Skip 
Navigation Link
Child & Adolescent Development: Overview
Resources
Basic InformationMore InformationLatest News
As Schools Reopen, Many Students, Staff Live With High-Risk Family MemberBlack Kids at Higher Odds for ADHDProbiotic Might Help Ease Children's EczemaMore Than 1 in 3 U.S. Pediatricians Dismiss Vaccine-Refusing FamiliesDeath From COVID-19 Very Rare for Americans 21 and Under: ReportAre School Lunches a Ticket to Healthy Eating?Fewer Kids May Be Carrying Coronavirus Without Symptoms Than Believed: StudyAre At-Home 'Learning Pods' the Right Fit for Your Family?Kids at 2 Utah Day Cares Easily Spread COVID to FamiliesChildren Use Both Sides of the Brain to Understand LanguagePlaying Football at Young Age Doesn't Slow Concussion Recovery in CollegeYouth Vaping Down, But Still Popular: CDCOver Half a Million U.S. Kids Already Infected With COVID-19Rates of Child Hospitalization Similar Between COVID-19, Flu: StudyFirst Trial of Gene-Targeted Asthma Rx in Kids Shows PromiseKids Can Have Coronavirus And Antibodies at Same Time: StudyKeep School Sports Safe During PandemicCOVID-19 Precautions Extend to Car Seats, Seat BeltsAHA News: How to Keep Kids Active While Learning From Home – and Why That's VitalDoes TV And Computer Time Affect Kids' Math, Reading?Kids, Teens Usually Have Mild COVID-19 Infections, Rarely Fatal Ones: StudyUSDA Extends Free School Meals Program Amid PandemicTime Spent in Nature Boosts Kids' Well-BeingSweet-Tooth Tendencies Change as Kids Get Older: StudyA Guide to Managing Children's Diabetes During COVID-19U.S. COVID Cases Pass 6 Million, With Infections Rising in YouthsArtificial Pancreas Controls Diabetes in Kids 6 and Up, Clinical Trial ShowsAHA News: As the Coronavirus Upends Schools, Experts Say Don't Forget the ArtsOne Pandemic Silver Lining: Fewer Severe Asthma Attacks in KidsPandemic Learning Can Strain Children's EyesObesity in Youth Could Be Big Risk Factor for MSDon't Count on Vitamin D to Ease Childhood AsthmaHow to Keep Your Kids Trim Through QuarantineFlu Shots for Kids Protect Everybody, Study ShowsPlay It Safe With Allergies, Asthma During Pandemic School YearAnorexia Often Stunts Girls' Growth, Study FindsHelp Your Child Cope With Back-to-School JittersHigh Viral Loads Make Kids 'Silent Spreaders' of COVID-19Many Child Abuse Cases May Be Going Unreported During PandemicPharmacists in All U.S. States Can Give Kids Childhood ShotsAir Pollution Tied to Asthma in Young KidsKids With Special Needs Struggling to Receive Good Care During PandemicAs Pandemic School Year Starts, Survey Shows Most Parents Are OverwhelmedWhen Parents, Grandparents Don't Agree on Childrearing ChoicesFast Food Makes an Unhealthy Comeback Among KidsHelp Your Kids Navigate School Amid a PandemicToo Many Kids Getting Seriously Hurt Riding ATVs: StudySpecial Contact Lenses Can Help Curb Nearsightedness in Kids2 in 3 Parents Nervous About Childhood Vaccines During Pandemic: SurveyStrict, Costly Measures Needed to Reopen Schools: Study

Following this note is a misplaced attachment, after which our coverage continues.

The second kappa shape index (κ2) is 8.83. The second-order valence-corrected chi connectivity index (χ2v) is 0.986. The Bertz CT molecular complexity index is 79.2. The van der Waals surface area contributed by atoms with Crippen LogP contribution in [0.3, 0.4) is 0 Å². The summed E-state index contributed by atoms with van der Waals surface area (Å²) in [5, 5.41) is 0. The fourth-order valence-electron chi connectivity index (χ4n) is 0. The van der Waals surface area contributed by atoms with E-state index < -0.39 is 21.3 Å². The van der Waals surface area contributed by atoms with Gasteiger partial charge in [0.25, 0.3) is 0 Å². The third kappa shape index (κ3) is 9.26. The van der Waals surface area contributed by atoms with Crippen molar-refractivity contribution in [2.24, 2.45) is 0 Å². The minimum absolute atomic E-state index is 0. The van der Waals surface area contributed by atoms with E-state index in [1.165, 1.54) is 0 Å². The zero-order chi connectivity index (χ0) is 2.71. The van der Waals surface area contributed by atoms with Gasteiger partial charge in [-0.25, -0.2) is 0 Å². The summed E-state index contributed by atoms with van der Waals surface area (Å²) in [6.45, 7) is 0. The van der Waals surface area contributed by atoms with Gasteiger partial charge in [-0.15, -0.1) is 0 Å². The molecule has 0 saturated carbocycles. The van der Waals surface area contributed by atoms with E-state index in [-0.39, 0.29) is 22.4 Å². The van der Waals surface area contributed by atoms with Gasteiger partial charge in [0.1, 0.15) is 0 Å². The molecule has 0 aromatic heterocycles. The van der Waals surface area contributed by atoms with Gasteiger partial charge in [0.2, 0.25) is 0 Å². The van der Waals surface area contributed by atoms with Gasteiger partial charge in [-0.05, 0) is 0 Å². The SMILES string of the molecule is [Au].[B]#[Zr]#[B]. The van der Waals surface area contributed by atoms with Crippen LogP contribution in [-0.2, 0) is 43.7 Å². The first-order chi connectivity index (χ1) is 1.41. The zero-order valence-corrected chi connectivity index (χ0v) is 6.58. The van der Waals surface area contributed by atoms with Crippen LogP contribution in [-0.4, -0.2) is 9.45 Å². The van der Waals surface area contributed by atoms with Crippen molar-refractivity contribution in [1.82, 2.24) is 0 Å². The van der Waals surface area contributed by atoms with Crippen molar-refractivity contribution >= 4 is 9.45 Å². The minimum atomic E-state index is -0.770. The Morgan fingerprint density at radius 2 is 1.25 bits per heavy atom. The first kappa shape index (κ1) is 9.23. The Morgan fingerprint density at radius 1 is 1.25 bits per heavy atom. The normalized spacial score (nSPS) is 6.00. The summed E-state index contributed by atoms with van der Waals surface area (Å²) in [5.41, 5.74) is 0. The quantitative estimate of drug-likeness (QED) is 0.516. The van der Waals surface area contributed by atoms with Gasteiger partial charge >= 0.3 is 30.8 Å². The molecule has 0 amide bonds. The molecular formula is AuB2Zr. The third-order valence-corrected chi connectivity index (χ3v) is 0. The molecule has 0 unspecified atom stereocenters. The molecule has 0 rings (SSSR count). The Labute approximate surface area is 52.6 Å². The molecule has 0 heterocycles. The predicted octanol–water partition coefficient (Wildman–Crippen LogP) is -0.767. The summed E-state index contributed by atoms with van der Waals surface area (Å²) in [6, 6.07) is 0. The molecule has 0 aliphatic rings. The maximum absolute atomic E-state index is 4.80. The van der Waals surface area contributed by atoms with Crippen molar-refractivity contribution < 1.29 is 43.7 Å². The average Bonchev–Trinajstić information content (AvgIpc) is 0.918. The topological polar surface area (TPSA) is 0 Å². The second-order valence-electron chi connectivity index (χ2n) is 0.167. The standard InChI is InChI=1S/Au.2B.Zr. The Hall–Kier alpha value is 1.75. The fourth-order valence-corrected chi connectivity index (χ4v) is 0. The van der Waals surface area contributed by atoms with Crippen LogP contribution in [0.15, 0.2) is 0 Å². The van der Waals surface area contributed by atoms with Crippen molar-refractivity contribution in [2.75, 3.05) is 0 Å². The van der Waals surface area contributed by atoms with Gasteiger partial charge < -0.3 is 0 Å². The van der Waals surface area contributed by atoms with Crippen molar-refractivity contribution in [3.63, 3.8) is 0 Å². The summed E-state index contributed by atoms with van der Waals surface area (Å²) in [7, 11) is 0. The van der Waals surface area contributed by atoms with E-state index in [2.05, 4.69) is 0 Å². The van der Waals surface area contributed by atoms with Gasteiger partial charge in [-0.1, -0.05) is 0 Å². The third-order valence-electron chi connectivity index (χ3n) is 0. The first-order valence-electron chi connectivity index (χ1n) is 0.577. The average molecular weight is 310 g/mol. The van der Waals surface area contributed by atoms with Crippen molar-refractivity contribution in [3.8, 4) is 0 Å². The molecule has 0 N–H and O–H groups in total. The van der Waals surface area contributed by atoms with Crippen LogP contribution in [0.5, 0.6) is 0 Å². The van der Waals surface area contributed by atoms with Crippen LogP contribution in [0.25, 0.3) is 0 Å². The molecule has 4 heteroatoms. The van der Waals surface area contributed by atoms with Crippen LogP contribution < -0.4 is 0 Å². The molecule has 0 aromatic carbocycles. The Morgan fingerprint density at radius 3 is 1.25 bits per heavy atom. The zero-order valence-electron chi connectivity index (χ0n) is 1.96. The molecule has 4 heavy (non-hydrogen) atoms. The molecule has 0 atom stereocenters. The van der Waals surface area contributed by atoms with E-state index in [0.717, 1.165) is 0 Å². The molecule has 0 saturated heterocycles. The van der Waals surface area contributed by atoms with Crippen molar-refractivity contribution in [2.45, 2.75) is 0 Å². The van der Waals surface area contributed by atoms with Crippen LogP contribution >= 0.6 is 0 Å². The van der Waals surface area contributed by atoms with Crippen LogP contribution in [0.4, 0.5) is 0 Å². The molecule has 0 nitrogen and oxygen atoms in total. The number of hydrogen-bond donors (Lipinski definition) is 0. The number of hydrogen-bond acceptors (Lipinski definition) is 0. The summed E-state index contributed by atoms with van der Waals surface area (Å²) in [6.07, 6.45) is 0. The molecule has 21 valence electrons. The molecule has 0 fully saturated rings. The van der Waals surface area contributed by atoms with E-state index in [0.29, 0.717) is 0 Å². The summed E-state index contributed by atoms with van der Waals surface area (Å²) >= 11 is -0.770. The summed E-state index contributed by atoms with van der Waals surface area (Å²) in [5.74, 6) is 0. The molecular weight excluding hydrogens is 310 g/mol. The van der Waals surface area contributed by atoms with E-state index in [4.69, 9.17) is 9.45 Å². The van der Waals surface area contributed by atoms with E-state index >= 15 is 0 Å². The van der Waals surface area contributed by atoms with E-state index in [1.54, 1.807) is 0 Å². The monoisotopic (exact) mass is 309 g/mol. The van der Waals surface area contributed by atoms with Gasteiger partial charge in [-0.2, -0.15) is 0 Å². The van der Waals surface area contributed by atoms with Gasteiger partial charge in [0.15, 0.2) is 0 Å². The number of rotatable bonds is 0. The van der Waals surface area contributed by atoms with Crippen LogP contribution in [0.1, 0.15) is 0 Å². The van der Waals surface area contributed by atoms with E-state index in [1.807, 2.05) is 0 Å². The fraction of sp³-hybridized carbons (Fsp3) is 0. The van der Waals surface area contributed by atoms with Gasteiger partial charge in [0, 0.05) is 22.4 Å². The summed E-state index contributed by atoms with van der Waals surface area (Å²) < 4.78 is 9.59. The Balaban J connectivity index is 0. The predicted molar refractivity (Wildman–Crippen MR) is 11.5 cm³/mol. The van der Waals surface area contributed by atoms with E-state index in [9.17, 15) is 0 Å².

LinksBook Reviews
Related Topics

ADHD: Attention Deficit Hyperactivity Disorder
Childhood Mental Disorders and Illnesses
Parenting
Child Development & Parenting: Infants (0-2)
Child Development & Parenting: Early (3-7)
Child Development & Parenting: Middle (8-11)
Childhood Special Education
Child Development Theory: Adolescence (12-24)

When Does Your Child's Flu Merit an ER Visit?

HealthDay News
by -- Robert Preidt
Updated: Dec 22nd 2019

new article illustration

SUNDAY, Dec. 22, 2019 (HealthDay News) -- It's hard not to worry when your child suffers from the flu, but pediatricians say too many parents are taking their sick kids to the emergency room when a doctor's visit would suffice.

"We are seeing a jump in the number of patients coming to our emergency department for flu-like symptoms," said Dr. Michele Walsh, medical director of the Pediatric Emergency Department at Vanderbilt University's Monroe Carell Jr. Children's Hospital, in Nashville, Tenn.

The hospital has had 30% more emergency department visits in recent weeks compared to the same period in 2018.

"What we are finding is that the majority of these visits could have been averted," Walsh said in a hospital news release. "Many of them don't need to be admitted to the hospital and probably would have been best served by their pediatricians, in walk-in clinics or urgent care facilities. We want to provide optimal care for the families in our community, but sometimes emergency departments shouldn't be considered the first stop."

"It is always best to call your pediatrician to discuss symptoms," she added. "They should be the first line of defense because they are most familiar with the patient and will be able to direct parents to the best place to receive care."

Walsh outlined when children with flu-like symptoms should be taken to the emergency department. They should be brought in if they have:

  • difficulty breathing or distress,
  • dehydration,
  • severe headache or spinal neck pain,
  • high fever that causes a change in behavior.

"This year's flu season has come early, and it's interesting that influenza B [a springtime virus] is our most common strain," said Dr. Buddy Creech, director of the Vanderbilt Vaccine Research Program.

"Now is the time to make sure everyone in the family is vaccinated so that we can protect ourselves, each other and those around us who can't be vaccinated because of cancer or other problems with their immune systems," Creech said.

To reduce the spread of the flu and colds, Vanderbilt doctors advise people to: wash hands frequently; cover your mouth when coughing and sneezing; wear a mask when you have signs of illness, and stay home when sick.

More information

The U.S. Centers for Disease Control and Prevention has more on children and the flu.